Listen to the most recent Quick Tips for Managing Anger Podcast – Say No to Angry Clashes:
Do you have problems with relationship conflicts? Do you often find yourself clamming up or fuming because people who disagree with you are disagreeable?
Learn how to be assertively tactful yet direct about your needs and viewpoints. These skills will help you effectively work through conflict and manage your anger in relationships!
Click to listen
Listen to the most recent Quick Tips for Managing Anger Podcast – Say No to Angry Clashes:
The Anger-Trust Connection podcast by Lynette J. Hoy, NCC, LCPC
How can you rebuild trust when you are angry with someone? Is there any hope? What needs to happen to break the cycle of anger and distrust? Here are some insights and tips for restoring broken relationships when your spouse or significant other lets you down.
“Did you ever wonder if there is a connection between “trust and anger”? Often, the reason we feel angry is because someone has let us down, disappointed or blocked our goals, betrayed us or used and manipulated us. When you feel let down, abused, humiliated by someone close to you – you realize that you can’t trust them to be responsible or be considerate of your needs and goals. That realization causes you feel hurt and angry. Though it’s normal to feel hurt and angry – the question comes to mind: is there anyway to rebuild the trust and alleviate the anger?
Trust is a necessary but, frail factor in relationships. Have you ever noticed that when people are angry with someone – they no longer trust them – they become cynical – believing the worst of that person and harbor anger towards them.
One of my clients once asked me what it means to trust another human being. She wanted to know how she should react when a spouse or significant other is dishonest, inconsiderate or having an affair. She wondered if it is possible to rebuild trust in someone who disappoints us greatly.
What does trusting someone signify?
Trust, in a practical sense, means that you place confidence in someone to be honest with you, faithful to you, keep promises, vows and confidences and not abandon you. When that person fails you in these areas – the result is hurt and anger. Here are some factors to consider about trust and it’s connection to anger….” Click to listen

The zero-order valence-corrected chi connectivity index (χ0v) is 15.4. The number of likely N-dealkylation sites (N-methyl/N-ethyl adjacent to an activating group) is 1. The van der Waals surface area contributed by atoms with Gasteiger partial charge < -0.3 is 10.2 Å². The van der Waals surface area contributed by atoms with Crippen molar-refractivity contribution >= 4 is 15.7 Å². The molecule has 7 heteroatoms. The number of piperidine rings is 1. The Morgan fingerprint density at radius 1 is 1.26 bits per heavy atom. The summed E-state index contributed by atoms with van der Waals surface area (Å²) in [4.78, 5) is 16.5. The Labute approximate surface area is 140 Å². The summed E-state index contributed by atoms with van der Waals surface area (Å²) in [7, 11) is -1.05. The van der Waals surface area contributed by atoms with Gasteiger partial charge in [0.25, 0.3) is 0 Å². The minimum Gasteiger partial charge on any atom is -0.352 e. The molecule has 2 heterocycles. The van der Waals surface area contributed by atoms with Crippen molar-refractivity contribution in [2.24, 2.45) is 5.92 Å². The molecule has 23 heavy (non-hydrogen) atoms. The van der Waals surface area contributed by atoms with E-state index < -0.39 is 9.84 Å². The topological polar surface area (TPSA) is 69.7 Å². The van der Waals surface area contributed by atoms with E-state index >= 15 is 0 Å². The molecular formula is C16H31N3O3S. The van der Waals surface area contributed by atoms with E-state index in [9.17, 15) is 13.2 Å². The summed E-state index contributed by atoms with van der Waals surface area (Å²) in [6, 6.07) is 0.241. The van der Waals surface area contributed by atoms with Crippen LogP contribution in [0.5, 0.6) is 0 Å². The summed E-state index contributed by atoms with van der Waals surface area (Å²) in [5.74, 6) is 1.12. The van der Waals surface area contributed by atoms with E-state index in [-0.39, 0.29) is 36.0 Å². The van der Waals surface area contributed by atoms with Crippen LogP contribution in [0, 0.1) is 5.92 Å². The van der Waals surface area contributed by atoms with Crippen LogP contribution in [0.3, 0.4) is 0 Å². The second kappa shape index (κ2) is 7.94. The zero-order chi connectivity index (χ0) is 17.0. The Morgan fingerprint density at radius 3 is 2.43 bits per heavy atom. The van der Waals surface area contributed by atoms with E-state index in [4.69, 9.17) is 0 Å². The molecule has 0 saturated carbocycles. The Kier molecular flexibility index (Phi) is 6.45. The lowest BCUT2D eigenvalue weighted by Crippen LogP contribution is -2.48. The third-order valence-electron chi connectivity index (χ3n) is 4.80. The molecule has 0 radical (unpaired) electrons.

© copyright 2022 by Lynette J. Hoy, NCC, LCPC, CAMS-V.
CounselCare Connection, P.C. – Anger Management Institute
1200 Harger Road, Suite 602 – Oak Brook, IL 60523
Have you ever wondered what causes anger to rear it’s ugly head so quickly? In our books I have talked about how expectations, self-talk and choices trigger and amplify anger.
Anger is ultimately a physiological and a cognitive response to certain triggers. It’s different for everyone. You might be able to shrug-off some triggers such as – a co-worker not listening to you but, fly into a rage when you can’t get your spouse’s attention.
What you tell yourself or the expectations you hold onto for other people and life goals will impact how you respond to those triggers. You then make the choice to act on the anger you feel.
How can you break out of this? How can you stop the yelling, sarcasm or hidden anger which entangles you in resentment and infects your relationships?
We teach the time-out skill as one of the best methods to stop anger from exploding or imploding.
“But, I don’t want to take a time-out when I feel angry”, you argue, “I want people to understand how they are wrong. I want to be understood. I want to get the problem solved.”
I hear these arguments from students and clients all the time. I can identify with these feelings when I’m experiencing conflict or disappointments.
The important aspect of this skill is that it stops anger from escalating. It stops the physiological fight/flight response we all have when someone or something triggers our anger.
When we take a time-out, we can implement some of the stress management or relaxation skills. During the time-out we can identify what is really happening and write out what we want or need. Maybe during the time-out we’ll discover that what we want is unrealistic or demanding. Or maybe we’ll find out that what we want is reasonable and necessary. Taking a time-out when we feel angry – can help us think through the issues and go back to the other person with one or two requests or with an apology or with some options for working through our differences or misunderstandings.
So, why not take a break when you feel anger rising inside you? A time-out will help you put a check on anger and check out whether it’s valid.
Listen to these podcasts: 4 Q’s to Disarming Anger
and Talk Yourself Out of Anger!
See all of the Quick Tips for Managing Anger podcasts at: www.whatsgoodaboutanger.com/podcasts.xml
Here are some resources to teach you skills for managing your anger: What’s Good About Anger? .
© copyright 2021 by Lynette J. Hoy, NCC, LCPC, CAMS-V. Lynette is a Marriage and Family Counselor with CounselCare Connection and National Certified Counselor. She is the co-author of What’s Good About Anger? and a speaker for community, women’s and church organizations.
What makes you angry? Disrespect, loud noises, unfriendly, self-centered people, put-downs, rude behavior, people who break the rules? Anger is normal and it is an energy which can help you accomplish goals. But, if you can’t detect your anger in the early stages – you may find yourself over-reacting when something or someone triggers you. When that happens — you’ve wasted your energy and your anger!